• then 1 for the partition number
  • accept the default start position, and for the size +XGB where X is (storage purchased) - (2 x system RAM) in GB
  • then n for a new partition
  • then p for a primary partition
  • then 2 for the partition number
  • Accept the default start position and end position, then press t and then 2 and then 82 to set the second partition as a swap file
  • Finally press w to write the changes and quit fdisk.

Now to format the new partition ext3 (for ext2 , just miss out the -j )

mke2fs -j /dev/xvda1

Now to create a mount point

mkdir -p /mnt/slackware

and to mount

mount /dev/xvda1 /mnt/slackware

Lets also format and activate the swap partition we just created

mkswap -L SWAP /dev/xvda2

Setting up the file structure and getting the install files

Now to create a boot point and a location for the install files

mkdir -p /mnt/slackware/boot/grub
mkdir -p /mnt/slackware/slackdisk

Now to download the slack files

rsync -azP --delete --exclude 'source/' rsync.mirrorservice.org::ftp.slackware.com/pub/slackware/slackware-14.1/ /mnt/slackware/slackdisk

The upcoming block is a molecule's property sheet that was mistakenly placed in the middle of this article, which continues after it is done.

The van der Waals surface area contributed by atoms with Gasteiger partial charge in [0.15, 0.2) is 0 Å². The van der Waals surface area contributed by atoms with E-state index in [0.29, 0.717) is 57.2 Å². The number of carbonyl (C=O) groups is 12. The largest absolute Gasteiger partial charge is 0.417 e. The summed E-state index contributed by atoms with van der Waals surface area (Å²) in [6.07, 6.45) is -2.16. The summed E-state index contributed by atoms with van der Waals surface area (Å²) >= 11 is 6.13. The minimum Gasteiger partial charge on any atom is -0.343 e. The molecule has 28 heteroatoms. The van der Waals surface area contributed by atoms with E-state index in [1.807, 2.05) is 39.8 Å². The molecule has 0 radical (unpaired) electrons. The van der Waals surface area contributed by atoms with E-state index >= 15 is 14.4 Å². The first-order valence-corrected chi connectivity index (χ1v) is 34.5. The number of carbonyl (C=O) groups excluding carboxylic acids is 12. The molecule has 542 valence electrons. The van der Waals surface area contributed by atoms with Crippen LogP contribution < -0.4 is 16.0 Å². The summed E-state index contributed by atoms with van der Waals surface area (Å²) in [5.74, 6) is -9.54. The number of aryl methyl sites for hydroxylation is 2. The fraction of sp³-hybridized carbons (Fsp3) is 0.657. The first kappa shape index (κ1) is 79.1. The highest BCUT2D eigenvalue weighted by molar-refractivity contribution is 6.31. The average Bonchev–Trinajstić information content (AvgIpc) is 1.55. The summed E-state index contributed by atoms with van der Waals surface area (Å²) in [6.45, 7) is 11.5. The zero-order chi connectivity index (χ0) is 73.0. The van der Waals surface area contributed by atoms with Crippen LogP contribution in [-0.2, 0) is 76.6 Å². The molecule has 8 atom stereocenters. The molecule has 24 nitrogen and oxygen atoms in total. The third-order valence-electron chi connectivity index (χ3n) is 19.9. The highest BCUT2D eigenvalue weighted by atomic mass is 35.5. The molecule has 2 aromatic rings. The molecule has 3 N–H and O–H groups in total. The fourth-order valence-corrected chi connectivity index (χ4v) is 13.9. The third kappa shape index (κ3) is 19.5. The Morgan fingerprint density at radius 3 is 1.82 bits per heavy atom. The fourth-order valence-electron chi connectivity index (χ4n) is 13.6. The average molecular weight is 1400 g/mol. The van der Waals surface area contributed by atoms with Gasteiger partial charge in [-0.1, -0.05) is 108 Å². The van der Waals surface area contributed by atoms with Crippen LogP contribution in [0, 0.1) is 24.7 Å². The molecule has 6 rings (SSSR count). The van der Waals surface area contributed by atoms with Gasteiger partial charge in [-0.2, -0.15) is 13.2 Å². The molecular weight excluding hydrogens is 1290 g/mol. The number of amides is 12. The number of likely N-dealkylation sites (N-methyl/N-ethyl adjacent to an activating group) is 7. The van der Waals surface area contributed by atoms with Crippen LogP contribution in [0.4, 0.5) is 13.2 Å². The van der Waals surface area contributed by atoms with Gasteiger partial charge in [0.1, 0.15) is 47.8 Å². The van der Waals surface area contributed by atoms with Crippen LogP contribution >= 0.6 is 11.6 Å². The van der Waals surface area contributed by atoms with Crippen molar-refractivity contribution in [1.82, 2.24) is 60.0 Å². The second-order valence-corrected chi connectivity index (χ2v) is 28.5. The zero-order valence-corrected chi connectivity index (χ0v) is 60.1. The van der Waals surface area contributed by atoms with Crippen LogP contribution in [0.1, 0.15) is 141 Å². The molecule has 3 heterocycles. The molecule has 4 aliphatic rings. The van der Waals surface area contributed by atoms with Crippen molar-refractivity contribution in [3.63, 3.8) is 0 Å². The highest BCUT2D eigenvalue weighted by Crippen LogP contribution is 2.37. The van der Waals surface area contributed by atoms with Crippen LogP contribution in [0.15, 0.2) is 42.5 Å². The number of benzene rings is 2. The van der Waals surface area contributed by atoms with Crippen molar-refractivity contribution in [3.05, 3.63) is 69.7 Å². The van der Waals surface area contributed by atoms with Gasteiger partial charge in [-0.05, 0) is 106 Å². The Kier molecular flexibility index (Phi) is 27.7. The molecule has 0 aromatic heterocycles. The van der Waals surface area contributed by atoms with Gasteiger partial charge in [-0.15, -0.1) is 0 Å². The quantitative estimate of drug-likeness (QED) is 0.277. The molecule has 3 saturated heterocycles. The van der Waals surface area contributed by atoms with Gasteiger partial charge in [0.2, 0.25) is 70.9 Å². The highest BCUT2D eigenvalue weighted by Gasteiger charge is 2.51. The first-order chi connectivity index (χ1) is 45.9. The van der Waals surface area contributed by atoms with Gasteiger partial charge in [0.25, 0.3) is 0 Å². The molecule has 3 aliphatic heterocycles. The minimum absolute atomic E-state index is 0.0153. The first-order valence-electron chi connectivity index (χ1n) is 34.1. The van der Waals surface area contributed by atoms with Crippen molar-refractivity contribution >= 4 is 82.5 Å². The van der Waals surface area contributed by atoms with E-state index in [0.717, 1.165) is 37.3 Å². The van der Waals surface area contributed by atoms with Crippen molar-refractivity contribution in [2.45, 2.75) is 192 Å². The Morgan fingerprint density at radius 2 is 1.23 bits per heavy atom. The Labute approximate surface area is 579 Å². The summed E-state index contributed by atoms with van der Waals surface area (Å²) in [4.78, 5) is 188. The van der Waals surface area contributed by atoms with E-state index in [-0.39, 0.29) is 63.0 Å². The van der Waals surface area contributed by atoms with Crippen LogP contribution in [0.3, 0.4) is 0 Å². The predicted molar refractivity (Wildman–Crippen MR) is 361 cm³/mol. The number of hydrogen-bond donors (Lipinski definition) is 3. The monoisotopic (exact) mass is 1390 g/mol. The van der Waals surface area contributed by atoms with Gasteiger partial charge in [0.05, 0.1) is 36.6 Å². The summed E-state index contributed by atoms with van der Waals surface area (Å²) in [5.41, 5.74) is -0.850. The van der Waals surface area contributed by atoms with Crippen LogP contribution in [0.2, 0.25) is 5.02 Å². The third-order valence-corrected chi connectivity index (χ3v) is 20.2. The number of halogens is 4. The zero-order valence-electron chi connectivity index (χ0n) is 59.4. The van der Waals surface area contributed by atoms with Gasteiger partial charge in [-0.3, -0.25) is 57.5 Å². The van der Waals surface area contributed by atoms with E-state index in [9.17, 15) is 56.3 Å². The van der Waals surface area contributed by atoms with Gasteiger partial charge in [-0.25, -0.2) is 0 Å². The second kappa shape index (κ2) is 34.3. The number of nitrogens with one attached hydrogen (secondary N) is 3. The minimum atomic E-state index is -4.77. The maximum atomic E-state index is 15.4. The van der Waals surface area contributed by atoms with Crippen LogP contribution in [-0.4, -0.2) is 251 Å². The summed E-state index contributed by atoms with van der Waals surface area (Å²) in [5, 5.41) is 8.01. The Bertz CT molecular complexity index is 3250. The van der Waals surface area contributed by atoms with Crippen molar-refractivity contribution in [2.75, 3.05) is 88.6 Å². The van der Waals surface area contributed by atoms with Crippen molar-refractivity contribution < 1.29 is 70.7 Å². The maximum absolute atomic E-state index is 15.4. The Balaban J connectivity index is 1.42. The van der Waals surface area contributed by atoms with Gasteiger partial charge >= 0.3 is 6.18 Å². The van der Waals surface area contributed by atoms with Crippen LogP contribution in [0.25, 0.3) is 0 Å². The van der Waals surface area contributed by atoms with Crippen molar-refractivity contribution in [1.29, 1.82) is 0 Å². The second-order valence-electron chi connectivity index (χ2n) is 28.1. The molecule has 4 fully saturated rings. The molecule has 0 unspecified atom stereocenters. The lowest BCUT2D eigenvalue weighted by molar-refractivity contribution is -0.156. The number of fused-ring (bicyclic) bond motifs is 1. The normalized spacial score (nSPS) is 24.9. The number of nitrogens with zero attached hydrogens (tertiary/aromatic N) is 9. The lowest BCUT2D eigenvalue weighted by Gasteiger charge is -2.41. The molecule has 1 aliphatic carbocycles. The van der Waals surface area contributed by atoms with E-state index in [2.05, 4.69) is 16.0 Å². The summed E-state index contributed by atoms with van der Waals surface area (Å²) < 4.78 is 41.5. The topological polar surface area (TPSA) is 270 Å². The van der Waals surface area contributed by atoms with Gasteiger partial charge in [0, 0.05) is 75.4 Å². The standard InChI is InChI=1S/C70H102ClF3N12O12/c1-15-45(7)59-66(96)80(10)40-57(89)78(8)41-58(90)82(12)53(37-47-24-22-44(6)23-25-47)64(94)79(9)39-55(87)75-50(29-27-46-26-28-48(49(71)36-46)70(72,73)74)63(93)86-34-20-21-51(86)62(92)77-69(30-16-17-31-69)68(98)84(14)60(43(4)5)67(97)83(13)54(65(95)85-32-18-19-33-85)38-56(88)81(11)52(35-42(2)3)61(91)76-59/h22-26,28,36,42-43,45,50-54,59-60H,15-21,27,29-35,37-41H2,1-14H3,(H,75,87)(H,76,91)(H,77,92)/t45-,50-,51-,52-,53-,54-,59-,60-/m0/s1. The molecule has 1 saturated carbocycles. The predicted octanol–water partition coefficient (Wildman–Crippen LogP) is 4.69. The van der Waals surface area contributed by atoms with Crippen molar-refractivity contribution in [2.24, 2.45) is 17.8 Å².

(If you have 20GB of storeage then you can omit the --exclude 'source/' to include the source code as well. This will increase the space used from 2.5G to 6.1G at this point of the installation.

When that is done we can do some more prep, and then install.

ln -s /usr/bin/du /bin/du
mkdir /usr/local/sbin

If you did download the source, use

cp /mnt/slackware/slackdisk/source/a/pkgtools/scripts/installpkg /usr/local/sbin/

Otherwise the following two lines..

cd /usr/local/sbin
wget ftp://ftp.slackware.org.uk/slackware/slackware-14.1/source/a/pkgtools/scripts/installpkg

then

chmod +x /usr/local/sbin/installpkg

Note: If you have less than 20GB and did download the source files you will have to do rm -r /mnt/slackware/slackdisk/source to delete the source files, otherwise you'll run out of space in the install.

We should also remove all unwanted kdei packages at this point for the same reason.

cd /mnt/slackware/slackdisk/slackware/kdei
rm `ls|grep -v en_GB`

(change the en_GB to your locale)

If your virtual storage is only 10GB then we will need to delete the install packages when they have been installed to free space